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Chapter 5: Financial Alternatives

In many cases you do not have to use subprime credit products or fringe financial services – you have options that are less expensive, both in the short and long run.

Subprime Credit Alternatives
While it is a common reaction to borrow more when financial troubles hit, it rarely makes sense. Do not fall for misleading and enticing marketing. In the end, it will just be another, more expensive debt to deal with.

Emergencies happen – and if you need cash fast but don’t have savings to cover the shortfall, contact your financial institution immediately. They may provide you with an unsecured loan with relatively low finance fees. Other options may include:

  • Turning to your existing creditors for a break. You may request a hardship plan where you make no or lower payments for a few months.

  • Using a credit card to cover a shortfall. A cash advance is often more expensive than a credit card purchase, but still an option.

  • Borrowing from a friend or family member.

  • Taking inventory of your belongings and selling what you don’t need or use.

  • Getting an advance on your paycheck from your employer. Check with your human resources department for specific regulations.

  • Borrowing from your retirement plan. As with an advance from your employer, check with your human resources department for specific regulations.

  • Borrowing from a cash-value insurance policy.

If your credit is damaged, or you haven’t established a credit history yet, consider a secured credit card. With this type of credit card, you deposit funds into a savings account at your financial institution, and they issue you a card where your credit line equals the amount you put down. These are often excellent alternatives to expensive unsecured credit cards. While there may be an annual fee, the interest rate is often reasonable.

After you have developed a positive credit history by borrowing and repaying responsibly, you will be eligible for prime loans and lines of credit, and there will be no reason to turn to expensive financing. The best place to turn to for loans and credit cards is a traditional financial institution. Their products will have the most favorable rates and terms.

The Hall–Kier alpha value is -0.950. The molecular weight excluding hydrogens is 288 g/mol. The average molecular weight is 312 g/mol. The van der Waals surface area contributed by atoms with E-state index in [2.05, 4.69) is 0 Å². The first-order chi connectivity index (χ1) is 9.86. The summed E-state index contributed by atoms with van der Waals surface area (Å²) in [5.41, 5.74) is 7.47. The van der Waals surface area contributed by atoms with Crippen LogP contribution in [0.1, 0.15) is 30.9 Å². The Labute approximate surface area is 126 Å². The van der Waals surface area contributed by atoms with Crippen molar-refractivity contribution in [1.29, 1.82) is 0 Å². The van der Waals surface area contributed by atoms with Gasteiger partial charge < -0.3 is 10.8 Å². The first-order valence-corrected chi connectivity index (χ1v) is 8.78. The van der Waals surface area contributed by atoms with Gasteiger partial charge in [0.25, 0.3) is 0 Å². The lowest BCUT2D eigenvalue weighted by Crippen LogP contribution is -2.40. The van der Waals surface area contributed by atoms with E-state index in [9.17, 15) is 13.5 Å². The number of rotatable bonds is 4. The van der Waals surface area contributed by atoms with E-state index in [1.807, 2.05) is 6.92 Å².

Fringe Financial Services Alternatives

There is often no reason to pay extra for fringe financial services. Know your options.

Check-cashing Service Options
If you are worried you will not feel comfortable in a traditional financial institution, why not at least give it a try? Most financial institutions strive to provide excellent customer service and make their services accessible to the whole community. Don’t be afraid to discuss any concerns you have with an employee.

If you had problems with bounced checks and your credit is damaged to the point where you can’t immediately open a traditional checking account, you may have other options. Prepaid debit cards typically do not require a credit check, and while they do not allow you to deposit paper checks, you can have your paycheck directly deposited onto the card. You may have to pay a monthly and/or transaction fee, but it is generally less than the fees charged by check-cashing services. If you receive federal benefits, you can open an Electronic Transfer Account (ETA) at many financial institutions. Your benefits are electronically deposited, and you can withdraw money from the account at an ATM or, with some accounts, a debit card.

Rent-to-own Options
Before you sign a rent-to-own contract, consider other, less expensive, options:

  • Use your credit card. When used as a short-term loan (under six months), the finance charges are relatively reasonable.

  • Purchase the merchandise on an installment or layaway plan at another store.

  • Apply for a loan at your financial institution.

  • Put the rent-to-own payments in a piggy bank, wait a few months, and pay cash.

  • Request that a set amount be transferred from your payroll or your checking account into a savings account. Buy what you need when you save enough.

  • Seek better deals at garage sales, online auctions, second-hand stores, and the classified section of your newspaper.

Sometimes financing a large purchase just doesn’t make sense. Consider doing without. Do you really need a flat-panel television set or luxurious leather living room furniture? Some of the items you may want are desires, not needs. Buy according to your ability. If you really want the item, save for it. By doing so you won’t owe a store or lender, and you will never have to pay a penny in interest or finance fees.

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